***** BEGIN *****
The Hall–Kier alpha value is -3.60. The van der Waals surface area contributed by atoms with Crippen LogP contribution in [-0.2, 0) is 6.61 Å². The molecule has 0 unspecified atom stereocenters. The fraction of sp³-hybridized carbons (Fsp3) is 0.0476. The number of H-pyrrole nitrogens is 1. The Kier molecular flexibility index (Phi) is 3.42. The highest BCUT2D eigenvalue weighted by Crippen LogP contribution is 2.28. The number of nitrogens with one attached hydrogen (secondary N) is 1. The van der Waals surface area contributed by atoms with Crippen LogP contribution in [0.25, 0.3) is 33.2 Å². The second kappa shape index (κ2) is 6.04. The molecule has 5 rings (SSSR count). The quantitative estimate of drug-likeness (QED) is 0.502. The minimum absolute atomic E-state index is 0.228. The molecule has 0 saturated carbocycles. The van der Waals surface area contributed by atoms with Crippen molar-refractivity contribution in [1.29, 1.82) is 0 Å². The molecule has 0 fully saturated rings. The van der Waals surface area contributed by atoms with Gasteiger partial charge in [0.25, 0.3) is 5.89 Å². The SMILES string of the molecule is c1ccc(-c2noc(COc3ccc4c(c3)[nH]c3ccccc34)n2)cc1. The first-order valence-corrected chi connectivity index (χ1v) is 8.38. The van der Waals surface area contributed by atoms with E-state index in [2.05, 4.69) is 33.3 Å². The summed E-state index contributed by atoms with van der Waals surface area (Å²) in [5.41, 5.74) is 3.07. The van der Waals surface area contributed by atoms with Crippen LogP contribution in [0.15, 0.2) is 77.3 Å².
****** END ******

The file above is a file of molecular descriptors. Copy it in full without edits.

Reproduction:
The Hall–Kier alpha value is -3.60. The van der Waals surface area contributed by atoms with Crippen LogP contribution in [-0.2, 0) is 6.61 Å². The molecule has 0 unspecified atom stereocenters. The fraction of sp³-hybridized carbons (Fsp3) is 0.0476. The number of H-pyrrole nitrogens is 1. The Kier molecular flexibility index (Phi) is 3.42. The highest BCUT2D eigenvalue weighted by Crippen LogP contribution is 2.28. The number of nitrogens with one attached hydrogen (secondary N) is 1. The van der Waals surface area contributed by atoms with Crippen LogP contribution in [0.25, 0.3) is 33.2 Å². The second kappa shape index (κ2) is 6.04. The molecule has 5 rings (SSSR count). The quantitative estimate of drug-likeness (QED) is 0.502. The minimum absolute atomic E-state index is 0.228. The molecule has 0 saturated carbocycles. The van der Waals surface area contributed by atoms with Crippen molar-refractivity contribution in [1.29, 1.82) is 0 Å². The molecule has 0 fully saturated rings. The van der Waals surface area contributed by atoms with Gasteiger partial charge in [0.25, 0.3) is 5.89 Å². The SMILES string of the molecule is c1ccc(-c2noc(COc3ccc4c(c3)[nH]c3ccccc34)n2)cc1. The first-order valence-corrected chi connectivity index (χ1v) is 8.38. The van der Waals surface area contributed by atoms with E-state index in [2.05, 4.69) is 33.3 Å². The summed E-state index contributed by atoms with van der Waals surface area (Å²) in [5.41, 5.74) is 3.07. The van der Waals surface area contributed by atoms with Crippen LogP contribution in [0.15, 0.2) is 77.3 Å².